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I have been investigating logs from the firewall (Juniper) and I've found out that when someone is portscanning my website, the majority of the traffic through different tcp/udp ports is denied (except for ports 80 and 443, which is allowed). However, traffic is allowed through some of the ports that it shouldn't be, for example, ports 4800, 502, 21025, 88. But after inspecting the log it also says 'CLOSE - age out'. Does that mean that the attacker managed to initiate a session but no traffic was sent for a certain amount of time ? Does the attacker get any information from these different responses ? To clarify: I do not have access to check what is the exact firewall configuration.

  • Some Juniper devices also log "age out" for a TCP reset packet. So its likely the device the firewall passes the request through to does not have the port open and is sending a RST packet. – Hector Nov 14 '17 at 13:59
  • @Hector could you please provide a simple schematic (for better understanding) of the tcp connection you described for it to end in a RST packet ? Also, does that mean that the firewall is allowing the traffic through the mentioned ports ? – Gabrielius Nov 14 '17 at 15:09
  • en.wikipedia.org/wiki/Port_scanner#SYN_scanning - "If the target port is open, it will respond with a SYN-ACK packet. The scanner host responds with an RST packet, closing the connection before the handshake is completed.[3] If the port is closed but unfiltered, the target will instantly respond with an RST packet." - so in a normal syn based port scan whether the port is open or closed you would expect to see a RST packet. It does suggest the firewall is allowing the packet yes. Why will depend on the firewall config. – Hector Nov 14 '17 at 15:22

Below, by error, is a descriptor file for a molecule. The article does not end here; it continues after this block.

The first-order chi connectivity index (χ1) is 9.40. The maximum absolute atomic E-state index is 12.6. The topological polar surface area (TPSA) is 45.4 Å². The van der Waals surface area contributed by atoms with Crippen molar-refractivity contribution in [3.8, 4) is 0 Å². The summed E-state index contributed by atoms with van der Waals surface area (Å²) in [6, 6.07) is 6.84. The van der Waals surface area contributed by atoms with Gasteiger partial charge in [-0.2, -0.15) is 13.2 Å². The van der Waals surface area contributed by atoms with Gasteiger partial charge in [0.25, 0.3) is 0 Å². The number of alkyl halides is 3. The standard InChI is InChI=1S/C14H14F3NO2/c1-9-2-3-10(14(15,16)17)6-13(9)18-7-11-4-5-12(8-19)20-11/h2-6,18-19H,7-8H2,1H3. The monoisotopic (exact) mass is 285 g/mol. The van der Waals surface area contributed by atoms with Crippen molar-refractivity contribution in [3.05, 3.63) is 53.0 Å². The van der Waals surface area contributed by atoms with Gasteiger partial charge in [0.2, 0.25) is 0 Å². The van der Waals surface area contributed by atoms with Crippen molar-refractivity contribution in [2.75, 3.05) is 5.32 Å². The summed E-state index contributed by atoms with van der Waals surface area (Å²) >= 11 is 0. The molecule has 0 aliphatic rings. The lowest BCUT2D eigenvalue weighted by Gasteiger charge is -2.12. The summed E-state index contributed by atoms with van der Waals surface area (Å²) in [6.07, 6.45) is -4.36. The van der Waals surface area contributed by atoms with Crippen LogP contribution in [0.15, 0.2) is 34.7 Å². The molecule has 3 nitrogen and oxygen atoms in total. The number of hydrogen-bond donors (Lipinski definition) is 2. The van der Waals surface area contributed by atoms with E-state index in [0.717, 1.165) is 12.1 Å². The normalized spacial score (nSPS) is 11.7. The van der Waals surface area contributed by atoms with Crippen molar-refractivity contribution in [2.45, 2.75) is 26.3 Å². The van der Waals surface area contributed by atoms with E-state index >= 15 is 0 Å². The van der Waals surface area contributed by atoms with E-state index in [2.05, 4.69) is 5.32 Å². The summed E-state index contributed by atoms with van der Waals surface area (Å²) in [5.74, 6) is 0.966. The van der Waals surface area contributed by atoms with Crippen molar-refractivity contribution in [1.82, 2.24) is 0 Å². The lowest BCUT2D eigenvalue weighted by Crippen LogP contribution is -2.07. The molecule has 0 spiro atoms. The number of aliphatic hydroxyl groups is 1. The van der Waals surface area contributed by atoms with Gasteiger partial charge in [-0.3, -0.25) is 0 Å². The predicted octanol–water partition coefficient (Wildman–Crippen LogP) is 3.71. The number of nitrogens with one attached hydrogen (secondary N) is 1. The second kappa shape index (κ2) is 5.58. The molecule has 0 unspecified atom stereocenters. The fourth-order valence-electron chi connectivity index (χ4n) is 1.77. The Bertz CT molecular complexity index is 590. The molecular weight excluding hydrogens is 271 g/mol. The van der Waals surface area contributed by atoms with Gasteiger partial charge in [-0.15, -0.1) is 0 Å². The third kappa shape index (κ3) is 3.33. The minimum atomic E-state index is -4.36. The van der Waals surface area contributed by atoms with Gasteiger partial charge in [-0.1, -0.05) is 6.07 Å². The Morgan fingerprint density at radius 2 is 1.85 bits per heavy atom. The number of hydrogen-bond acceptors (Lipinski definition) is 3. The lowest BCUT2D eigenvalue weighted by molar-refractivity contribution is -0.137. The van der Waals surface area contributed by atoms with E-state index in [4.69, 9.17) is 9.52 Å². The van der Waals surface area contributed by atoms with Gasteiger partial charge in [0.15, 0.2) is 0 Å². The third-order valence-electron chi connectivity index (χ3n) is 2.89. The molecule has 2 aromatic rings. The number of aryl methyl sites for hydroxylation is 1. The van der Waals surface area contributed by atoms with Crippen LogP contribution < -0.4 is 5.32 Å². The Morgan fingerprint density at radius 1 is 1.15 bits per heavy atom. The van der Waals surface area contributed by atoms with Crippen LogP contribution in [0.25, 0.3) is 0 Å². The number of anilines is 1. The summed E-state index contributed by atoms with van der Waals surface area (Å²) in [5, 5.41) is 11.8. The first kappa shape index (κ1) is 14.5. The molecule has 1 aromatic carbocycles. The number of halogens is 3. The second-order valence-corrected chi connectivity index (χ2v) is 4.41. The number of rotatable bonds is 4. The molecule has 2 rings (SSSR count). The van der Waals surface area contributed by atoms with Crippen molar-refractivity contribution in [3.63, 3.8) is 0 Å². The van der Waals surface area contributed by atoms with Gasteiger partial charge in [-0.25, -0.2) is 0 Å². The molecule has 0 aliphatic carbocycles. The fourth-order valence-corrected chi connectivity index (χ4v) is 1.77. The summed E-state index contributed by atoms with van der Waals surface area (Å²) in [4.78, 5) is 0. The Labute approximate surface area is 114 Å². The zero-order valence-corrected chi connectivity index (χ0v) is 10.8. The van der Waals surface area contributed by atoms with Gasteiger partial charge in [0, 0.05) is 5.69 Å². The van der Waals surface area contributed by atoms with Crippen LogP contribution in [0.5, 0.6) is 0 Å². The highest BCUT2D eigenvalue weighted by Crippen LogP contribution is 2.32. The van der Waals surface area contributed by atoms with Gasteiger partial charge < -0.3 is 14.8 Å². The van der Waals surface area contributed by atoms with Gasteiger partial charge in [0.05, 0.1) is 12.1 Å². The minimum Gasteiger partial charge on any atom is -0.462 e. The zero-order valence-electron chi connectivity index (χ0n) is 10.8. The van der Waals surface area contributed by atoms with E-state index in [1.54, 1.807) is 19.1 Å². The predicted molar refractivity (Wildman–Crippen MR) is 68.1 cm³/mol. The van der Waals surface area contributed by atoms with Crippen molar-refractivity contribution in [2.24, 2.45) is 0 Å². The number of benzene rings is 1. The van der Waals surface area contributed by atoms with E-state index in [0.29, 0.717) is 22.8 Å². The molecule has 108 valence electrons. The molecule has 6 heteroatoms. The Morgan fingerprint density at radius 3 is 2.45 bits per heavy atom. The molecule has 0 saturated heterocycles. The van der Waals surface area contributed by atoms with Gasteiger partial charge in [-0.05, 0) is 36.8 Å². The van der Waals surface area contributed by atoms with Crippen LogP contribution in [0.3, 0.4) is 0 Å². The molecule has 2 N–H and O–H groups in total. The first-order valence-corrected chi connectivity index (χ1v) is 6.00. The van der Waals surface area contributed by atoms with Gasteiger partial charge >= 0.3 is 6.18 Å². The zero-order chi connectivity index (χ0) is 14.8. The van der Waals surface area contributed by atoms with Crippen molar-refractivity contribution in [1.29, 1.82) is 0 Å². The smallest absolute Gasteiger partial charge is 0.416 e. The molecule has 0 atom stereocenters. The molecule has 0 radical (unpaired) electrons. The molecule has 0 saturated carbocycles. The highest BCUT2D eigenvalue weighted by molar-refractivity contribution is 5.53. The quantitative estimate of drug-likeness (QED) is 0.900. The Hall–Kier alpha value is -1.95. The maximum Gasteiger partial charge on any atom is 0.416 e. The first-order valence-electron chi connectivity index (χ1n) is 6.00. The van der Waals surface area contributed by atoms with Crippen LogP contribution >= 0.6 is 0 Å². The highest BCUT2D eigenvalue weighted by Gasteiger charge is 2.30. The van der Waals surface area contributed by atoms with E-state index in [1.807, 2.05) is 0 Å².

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Some Juniper devices log TCP RST packets as age out. This is to do with how the ASICs handle the timeout - see here.

A RST packet would be expected behaviour when a SYN based port scanner is allowed through the firewall on a given port. SYN scanners send the initial SYN packet to establish the TCP connection.

  • For a closed port most systems would reject this by sending a RST packet (thus letting the client know and not leaving them to time out).
  • For an open port the client would respond with an ACK. The scanner then (usually) sends a RST so the server knows it can close the connection.
  • Worth noting this could also legitimately be a time out. I.e. a connection is established but no packets are received within the firewalls timeout limit.

If you are seeing age out on those ports it would suggest the packets do make it through the firewall. Without seeing more information from the log, firewall configuration or server configuration it is difficult to speculate on both why these are allowed through and how far through the connection the process gets.

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